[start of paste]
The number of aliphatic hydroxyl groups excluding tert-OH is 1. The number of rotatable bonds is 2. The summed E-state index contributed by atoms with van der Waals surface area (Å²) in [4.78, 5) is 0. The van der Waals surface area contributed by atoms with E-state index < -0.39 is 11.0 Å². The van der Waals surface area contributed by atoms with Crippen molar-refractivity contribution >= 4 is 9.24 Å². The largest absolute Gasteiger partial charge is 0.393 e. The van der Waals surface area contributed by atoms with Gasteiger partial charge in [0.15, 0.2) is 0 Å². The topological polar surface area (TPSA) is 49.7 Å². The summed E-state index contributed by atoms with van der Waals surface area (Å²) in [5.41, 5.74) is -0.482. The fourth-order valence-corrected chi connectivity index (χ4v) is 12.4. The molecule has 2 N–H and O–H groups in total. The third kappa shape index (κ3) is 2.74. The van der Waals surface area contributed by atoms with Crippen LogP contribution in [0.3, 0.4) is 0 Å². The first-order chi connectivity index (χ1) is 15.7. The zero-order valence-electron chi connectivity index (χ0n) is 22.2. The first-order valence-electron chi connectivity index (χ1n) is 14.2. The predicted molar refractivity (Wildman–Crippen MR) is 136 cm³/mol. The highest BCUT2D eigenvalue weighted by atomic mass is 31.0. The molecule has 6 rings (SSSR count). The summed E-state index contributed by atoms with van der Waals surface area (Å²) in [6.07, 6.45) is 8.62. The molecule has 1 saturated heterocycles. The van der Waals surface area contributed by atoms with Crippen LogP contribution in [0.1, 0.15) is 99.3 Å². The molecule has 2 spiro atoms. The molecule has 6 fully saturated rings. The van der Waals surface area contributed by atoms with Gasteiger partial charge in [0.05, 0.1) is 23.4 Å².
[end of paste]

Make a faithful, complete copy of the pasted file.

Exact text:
The number of aliphatic hydroxyl groups excluding tert-OH is 1. The number of rotatable bonds is 2. The summed E-state index contributed by atoms with van der Waals surface area (Å²) in [4.78, 5) is 0. The van der Waals surface area contributed by atoms with E-state index < -0.39 is 11.0 Å². The van der Waals surface area contributed by atoms with Crippen molar-refractivity contribution >= 4 is 9.24 Å². The largest absolute Gasteiger partial charge is 0.393 e. The van der Waals surface area contributed by atoms with Gasteiger partial charge in [0.15, 0.2) is 0 Å². The topological polar surface area (TPSA) is 49.7 Å². The summed E-state index contributed by atoms with van der Waals surface area (Å²) in [5.41, 5.74) is -0.482. The fourth-order valence-corrected chi connectivity index (χ4v) is 12.4. The molecule has 2 N–H and O–H groups in total. The third kappa shape index (κ3) is 2.74. The van der Waals surface area contributed by atoms with Crippen LogP contribution in [0.3, 0.4) is 0 Å². The first-order chi connectivity index (χ1) is 15.7. The zero-order valence-electron chi connectivity index (χ0n) is 22.2. The first-order valence-electron chi connectivity index (χ1n) is 14.2. The predicted molar refractivity (Wildman–Crippen MR) is 136 cm³/mol. The highest BCUT2D eigenvalue weighted by atomic mass is 31.0. The molecule has 6 rings (SSSR count). The summed E-state index contributed by atoms with van der Waals surface area (Å²) in [6.07, 6.45) is 8.62. The molecule has 1 saturated heterocycles. The van der Waals surface area contributed by atoms with Crippen LogP contribution in [0.1, 0.15) is 99.3 Å². The molecule has 2 spiro atoms. The molecule has 6 fully saturated rings. The van der Waals surface area contributed by atoms with Gasteiger partial charge in [0.05, 0.1) is 23.4 Å².